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Sharon Kelly focused her art practice on charcoal drawings, later adding several video pieces. Her use of cloth ranges from providing a ground for an image to becoming an image, to a trope of a particular state of mind. Pertinent to my inquiry are Wittgenstein’s thoughts on use
as the hinge for creativity, the use connects us to a complicated network of similarities, overlapping and crisscrossing (Wittgenstein 1953: 66). My proposition is that cloth and garments enter into a variety of relationships with and within the drawings. An active and visually sophisticated
response of an artist to textiles brings forth the capacity of a cloth or a garment to convey any or several of the following: identity, expression, gender, age, mood, intent, attractiveness, social status, and even honesty. Applied outside the range of its normal use, the textile does no
actual work at all, yet it is not an idle wheel or ornament. The cloth or a garment in Sharon Kelly’s art is not subordinated to the art: there is no hierarchy. Rather, the aesthetic function isolates the object from the everyday use and fastens our attention powerfully to it. The fabric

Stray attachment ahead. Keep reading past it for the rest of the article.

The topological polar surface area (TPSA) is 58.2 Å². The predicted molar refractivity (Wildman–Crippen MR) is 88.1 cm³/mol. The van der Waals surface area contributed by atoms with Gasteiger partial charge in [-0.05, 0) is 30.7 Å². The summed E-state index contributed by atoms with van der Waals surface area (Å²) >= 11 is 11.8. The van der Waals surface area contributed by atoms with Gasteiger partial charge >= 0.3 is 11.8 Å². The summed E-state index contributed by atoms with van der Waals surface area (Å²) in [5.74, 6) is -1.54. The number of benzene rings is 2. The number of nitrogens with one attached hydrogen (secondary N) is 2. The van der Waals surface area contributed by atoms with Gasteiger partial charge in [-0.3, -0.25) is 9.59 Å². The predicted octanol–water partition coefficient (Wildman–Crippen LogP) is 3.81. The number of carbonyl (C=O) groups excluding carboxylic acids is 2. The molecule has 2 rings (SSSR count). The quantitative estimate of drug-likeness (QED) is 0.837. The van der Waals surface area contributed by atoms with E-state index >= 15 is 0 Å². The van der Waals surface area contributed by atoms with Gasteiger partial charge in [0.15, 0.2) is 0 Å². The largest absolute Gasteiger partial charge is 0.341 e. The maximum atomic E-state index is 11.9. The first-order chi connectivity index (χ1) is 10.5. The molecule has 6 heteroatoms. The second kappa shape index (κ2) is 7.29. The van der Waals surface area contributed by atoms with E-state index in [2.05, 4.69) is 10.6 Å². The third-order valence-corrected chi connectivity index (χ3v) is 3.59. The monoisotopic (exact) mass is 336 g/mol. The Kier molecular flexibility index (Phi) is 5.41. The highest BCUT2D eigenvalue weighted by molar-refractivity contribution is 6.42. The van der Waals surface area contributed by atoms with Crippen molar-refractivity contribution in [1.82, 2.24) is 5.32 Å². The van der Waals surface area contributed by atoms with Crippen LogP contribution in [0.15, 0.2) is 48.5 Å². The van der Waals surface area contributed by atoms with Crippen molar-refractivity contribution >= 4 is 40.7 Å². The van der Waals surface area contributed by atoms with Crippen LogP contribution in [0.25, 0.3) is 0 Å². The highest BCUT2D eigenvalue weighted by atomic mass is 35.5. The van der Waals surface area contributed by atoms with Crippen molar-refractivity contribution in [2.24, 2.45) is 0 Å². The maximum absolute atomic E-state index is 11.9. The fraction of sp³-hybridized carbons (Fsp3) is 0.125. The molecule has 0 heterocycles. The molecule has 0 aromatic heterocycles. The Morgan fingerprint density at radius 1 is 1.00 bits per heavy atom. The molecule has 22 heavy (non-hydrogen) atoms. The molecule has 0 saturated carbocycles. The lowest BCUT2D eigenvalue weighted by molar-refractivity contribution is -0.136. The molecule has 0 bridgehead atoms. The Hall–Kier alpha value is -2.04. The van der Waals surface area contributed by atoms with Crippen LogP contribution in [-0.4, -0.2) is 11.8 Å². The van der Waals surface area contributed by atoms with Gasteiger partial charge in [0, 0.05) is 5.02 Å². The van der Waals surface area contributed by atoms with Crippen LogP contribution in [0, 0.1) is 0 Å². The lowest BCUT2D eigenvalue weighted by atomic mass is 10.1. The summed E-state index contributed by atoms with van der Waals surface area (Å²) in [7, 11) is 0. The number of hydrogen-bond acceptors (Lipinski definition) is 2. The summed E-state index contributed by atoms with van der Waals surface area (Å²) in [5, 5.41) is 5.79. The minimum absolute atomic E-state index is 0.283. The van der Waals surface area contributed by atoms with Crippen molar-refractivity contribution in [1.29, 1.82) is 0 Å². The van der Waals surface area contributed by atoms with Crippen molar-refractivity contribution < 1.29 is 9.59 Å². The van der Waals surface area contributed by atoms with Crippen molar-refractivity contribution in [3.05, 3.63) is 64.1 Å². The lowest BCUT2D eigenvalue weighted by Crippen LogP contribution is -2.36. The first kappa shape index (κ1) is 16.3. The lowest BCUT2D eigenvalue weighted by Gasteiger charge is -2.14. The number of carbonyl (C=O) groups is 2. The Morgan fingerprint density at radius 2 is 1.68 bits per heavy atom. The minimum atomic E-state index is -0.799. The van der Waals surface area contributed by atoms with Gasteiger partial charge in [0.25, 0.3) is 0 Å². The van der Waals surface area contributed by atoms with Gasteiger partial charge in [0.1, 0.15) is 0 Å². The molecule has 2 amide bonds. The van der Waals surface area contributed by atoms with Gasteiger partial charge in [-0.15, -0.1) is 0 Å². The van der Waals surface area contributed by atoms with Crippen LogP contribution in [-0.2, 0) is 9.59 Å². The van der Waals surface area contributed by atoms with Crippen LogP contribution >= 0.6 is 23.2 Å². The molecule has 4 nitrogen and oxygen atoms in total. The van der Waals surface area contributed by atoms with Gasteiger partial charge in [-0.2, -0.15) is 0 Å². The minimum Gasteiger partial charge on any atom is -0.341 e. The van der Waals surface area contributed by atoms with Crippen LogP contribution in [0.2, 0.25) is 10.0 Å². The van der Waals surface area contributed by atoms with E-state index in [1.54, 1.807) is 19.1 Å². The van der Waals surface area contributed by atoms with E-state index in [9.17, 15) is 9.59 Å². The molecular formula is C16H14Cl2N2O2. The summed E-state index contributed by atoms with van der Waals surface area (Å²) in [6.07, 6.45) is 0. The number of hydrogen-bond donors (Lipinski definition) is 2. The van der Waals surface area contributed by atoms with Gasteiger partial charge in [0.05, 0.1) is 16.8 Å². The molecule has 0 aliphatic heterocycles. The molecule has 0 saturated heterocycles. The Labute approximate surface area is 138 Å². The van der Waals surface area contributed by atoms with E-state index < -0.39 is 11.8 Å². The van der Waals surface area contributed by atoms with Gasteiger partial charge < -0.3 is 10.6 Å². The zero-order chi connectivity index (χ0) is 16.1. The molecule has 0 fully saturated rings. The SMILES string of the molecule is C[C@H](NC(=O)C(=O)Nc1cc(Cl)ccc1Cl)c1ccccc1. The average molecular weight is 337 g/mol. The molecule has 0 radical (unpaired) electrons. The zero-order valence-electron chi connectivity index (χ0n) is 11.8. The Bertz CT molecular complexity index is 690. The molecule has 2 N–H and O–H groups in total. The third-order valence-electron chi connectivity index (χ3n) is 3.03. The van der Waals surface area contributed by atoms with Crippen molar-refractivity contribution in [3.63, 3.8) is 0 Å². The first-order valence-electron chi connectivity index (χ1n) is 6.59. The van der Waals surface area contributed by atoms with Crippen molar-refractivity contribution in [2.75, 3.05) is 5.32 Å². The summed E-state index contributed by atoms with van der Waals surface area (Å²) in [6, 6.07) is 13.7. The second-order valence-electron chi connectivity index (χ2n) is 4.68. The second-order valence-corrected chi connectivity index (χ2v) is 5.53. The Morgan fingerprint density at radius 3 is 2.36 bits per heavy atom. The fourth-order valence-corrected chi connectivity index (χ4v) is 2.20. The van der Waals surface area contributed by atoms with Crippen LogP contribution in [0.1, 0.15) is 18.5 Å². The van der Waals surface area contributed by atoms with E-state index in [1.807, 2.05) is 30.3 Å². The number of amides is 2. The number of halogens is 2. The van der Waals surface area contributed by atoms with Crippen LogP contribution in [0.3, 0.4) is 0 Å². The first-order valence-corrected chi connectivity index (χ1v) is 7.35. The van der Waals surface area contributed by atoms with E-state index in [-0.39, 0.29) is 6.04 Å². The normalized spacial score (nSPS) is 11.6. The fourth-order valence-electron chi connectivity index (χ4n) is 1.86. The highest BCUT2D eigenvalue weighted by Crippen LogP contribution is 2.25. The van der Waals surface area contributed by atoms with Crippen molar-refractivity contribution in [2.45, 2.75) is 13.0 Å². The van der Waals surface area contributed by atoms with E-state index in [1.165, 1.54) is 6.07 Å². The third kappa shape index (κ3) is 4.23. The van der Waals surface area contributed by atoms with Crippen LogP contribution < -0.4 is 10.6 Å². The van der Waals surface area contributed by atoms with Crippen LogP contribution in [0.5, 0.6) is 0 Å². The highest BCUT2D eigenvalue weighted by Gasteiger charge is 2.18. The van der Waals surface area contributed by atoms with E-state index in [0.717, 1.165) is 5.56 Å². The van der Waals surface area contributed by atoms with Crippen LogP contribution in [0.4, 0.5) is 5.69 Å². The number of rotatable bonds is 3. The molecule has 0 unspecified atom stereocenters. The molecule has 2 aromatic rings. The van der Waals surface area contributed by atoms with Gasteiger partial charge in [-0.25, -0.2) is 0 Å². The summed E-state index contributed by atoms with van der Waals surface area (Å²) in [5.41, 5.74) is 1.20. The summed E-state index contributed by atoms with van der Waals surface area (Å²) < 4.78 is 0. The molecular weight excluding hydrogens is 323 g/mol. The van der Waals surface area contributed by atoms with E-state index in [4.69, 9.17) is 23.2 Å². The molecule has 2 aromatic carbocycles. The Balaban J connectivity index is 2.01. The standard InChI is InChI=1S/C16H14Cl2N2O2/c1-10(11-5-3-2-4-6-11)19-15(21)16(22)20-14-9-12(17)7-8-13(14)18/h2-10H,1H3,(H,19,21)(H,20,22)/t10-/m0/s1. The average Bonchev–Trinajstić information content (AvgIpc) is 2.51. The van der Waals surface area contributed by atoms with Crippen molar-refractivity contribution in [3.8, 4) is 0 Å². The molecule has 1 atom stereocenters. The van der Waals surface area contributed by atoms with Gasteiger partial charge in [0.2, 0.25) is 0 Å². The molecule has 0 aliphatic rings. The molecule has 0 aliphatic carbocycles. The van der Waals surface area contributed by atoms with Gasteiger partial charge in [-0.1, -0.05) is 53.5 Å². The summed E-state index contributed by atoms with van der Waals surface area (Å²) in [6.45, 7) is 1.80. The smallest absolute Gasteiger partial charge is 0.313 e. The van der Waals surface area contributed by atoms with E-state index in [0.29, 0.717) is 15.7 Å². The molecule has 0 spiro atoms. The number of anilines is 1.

transforms itself into a gatekeeper of feeling.
Textile brings together research in textile studies in an innovative and distinctive academic forum for all those who share a multifaceted view of textiles within an expanded field. Peer-reviewed and in full-color throughout, it represents a dynamic and wide-ranging set of critical practices. It provides a platform for points of departure between art and craft; gender and identity; cloth, body and architecture; labor and technology; techno-design and practice— all situated within the broader contexts of material and visual culture.